The practice in Cavan Monaghan ETB schools
Following the distribution of these instructions by the Chief Executive to all principals, many of the components were reflected within CMETB schools, including non-designated colleges.
Among other things, this involved attendance at In-Service Days, whereby cover must be arranged for religion teachers, so that they can leave school to attend Catholic Church events. At such events, Catholic priests describe how Catholicism should be taught and Veritas teaching materials are advertised and promoted.
As an example of how these instructions were implemented, even within non-designated CMETB colleges, consider Virginia College. This is a non-designated college under the sole patronage of CMETB, with no Church representative on the Board of Management.
In October 2015, a Catholic Diocesan Advisor arranged a visit from Bishop Leo O’Reilly to the school. The schedule included meetings with staff in the morning and then a discussion with a class taking the State RE examinations. The curriculum for this course is defined by the NCCA and is intended to be suitable for all faiths and none. The arrangements for the visit of the Bishop are illustrated below, in communications from the school to their Catholic Diocesan Advisor.
Religion classes are not neutral and objective
It is clear from the documents that we obtained that religion classes in CMETB schools are not “neutral and objective”.
Even in non-designated colleges, CMETB schools can seem every bit as Catholic as schools under the direct patronage of the Catholic Church.
The description of religion classes given to a non-religious parent, does not appear to be consistent with the instructions from Catholic Diocesan Advisors, which the CEO of CMETB had already distributed to school principals.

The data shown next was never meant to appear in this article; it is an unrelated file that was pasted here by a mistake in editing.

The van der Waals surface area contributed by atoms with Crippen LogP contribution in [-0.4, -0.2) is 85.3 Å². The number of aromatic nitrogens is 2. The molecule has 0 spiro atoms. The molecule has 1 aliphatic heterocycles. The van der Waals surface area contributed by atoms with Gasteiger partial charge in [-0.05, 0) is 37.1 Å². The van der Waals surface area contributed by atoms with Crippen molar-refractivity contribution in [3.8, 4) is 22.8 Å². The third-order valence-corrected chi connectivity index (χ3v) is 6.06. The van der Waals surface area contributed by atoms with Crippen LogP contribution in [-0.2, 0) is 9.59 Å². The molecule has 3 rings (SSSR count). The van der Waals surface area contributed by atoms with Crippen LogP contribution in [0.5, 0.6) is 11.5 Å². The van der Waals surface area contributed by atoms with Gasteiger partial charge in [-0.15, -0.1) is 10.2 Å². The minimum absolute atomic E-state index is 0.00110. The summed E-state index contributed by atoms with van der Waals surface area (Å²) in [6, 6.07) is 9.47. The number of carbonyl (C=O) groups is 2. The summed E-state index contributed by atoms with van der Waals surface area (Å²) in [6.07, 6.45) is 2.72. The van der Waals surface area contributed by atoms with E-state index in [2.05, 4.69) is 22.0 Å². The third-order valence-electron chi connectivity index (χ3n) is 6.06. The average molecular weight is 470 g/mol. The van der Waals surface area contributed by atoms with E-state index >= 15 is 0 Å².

Parents cannot exercise their constitutional right to opt out of religious material that is not consistent with their convictions, if they cannot get accurate and complete information about the nature of the religion class and how it is delivered.
The alternative to Catholic schools in Ireland seems to often be just other Catholic schools, except that they have an ETB logo above the door. The suggestion that religion in ETB schools is delivered in a “neutral and objective” seems to often be just a pretence.
This can sometimes cause even greater difficulties for non-religious parents than Catholic schools. At least Catholic schools are honest about what they teach, but indoctrination and evangelising can be almost impossible for non-religious parents to avoid, if they do not know when and where that it is happening.
Links to other documents
Atheist Ireland obtained many more documents under this FOI request than those that this article refers to. Here are links to some of the documents that we obtained from Cavan Monaghan ETB.
The numbers refer to the sequence in which Cavan Monaghan ETB numbered the pages that they sent to us. Some documents have more than one page: where this is the case, the file number is that of the first page of the document.